Found in ‘The Atlantic Cities’
The Man Who Turns Toronto’s Sewers Into Art
by Eric Jaffe Apr 29, 2013
“Many city residents prefer not to think about the underground network of dark and dirty pipes that carry their water and waste somewhere … else. Michael Cook isn’t one of them. On the contrary, Cook goes out of his way to explore and illuminate all types of drain systems winding below his native metropolitan Toronto, as a means of raising awareness about city sewage problems.
“One of the reasons that it’s been so difficult to get traction around the issues of water in the city is that the infrastructure is completely invisible,” he says.
The 30-year-old Cook has been documenting Toronto tunnels for about a decade, often posting images at his blog, The Vanishing Point. At first he’d check where certain creeks disappeared from street maps to find outfalls or other points of entry. (“My back hurts thinking about some of the places I stumbled through back then,” he says.) He’s since expanded his operation to the complete network of sewers — combined, storm, overflow, and relief pipes, among them — that stretch across the city.”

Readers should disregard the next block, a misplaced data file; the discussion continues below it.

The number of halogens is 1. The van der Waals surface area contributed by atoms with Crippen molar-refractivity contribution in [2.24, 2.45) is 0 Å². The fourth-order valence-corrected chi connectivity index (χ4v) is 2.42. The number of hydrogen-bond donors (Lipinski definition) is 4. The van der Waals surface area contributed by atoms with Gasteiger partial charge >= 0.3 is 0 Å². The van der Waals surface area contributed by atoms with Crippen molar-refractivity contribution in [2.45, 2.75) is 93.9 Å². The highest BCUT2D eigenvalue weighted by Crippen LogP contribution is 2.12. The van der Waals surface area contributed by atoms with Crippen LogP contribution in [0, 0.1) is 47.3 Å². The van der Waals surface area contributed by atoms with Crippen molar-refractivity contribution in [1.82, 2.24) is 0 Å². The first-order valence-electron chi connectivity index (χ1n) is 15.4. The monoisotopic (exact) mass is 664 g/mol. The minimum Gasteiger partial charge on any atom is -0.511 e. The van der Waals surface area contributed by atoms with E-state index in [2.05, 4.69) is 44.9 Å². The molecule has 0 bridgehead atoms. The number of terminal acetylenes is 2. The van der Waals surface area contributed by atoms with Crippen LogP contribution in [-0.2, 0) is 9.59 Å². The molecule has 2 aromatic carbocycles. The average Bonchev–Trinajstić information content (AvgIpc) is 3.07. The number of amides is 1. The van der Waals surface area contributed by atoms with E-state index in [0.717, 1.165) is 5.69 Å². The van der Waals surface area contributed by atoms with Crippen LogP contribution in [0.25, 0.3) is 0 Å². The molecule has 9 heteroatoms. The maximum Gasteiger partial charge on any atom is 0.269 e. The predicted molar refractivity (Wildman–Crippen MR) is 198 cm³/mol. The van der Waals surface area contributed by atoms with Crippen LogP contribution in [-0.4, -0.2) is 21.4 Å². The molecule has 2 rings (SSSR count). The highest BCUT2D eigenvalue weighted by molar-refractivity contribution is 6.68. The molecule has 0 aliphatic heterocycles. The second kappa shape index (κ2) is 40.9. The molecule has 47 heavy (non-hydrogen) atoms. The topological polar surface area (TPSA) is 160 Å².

Read full article here.
Photo Credit: Michael Cook. North York Storm Trunk Sewer (2013)
Photo Credit: Michael Cook. Spadina Storm Trunk Sewer (2013)
Photo Credit: Michael Cook. Parkside Relief Sewer (2013)
Photo Credit: Michael Cook. East Toronto Combined Sewer (2013)
Photo Credit: Michael Cook. Lavender Creek Sewer (2013)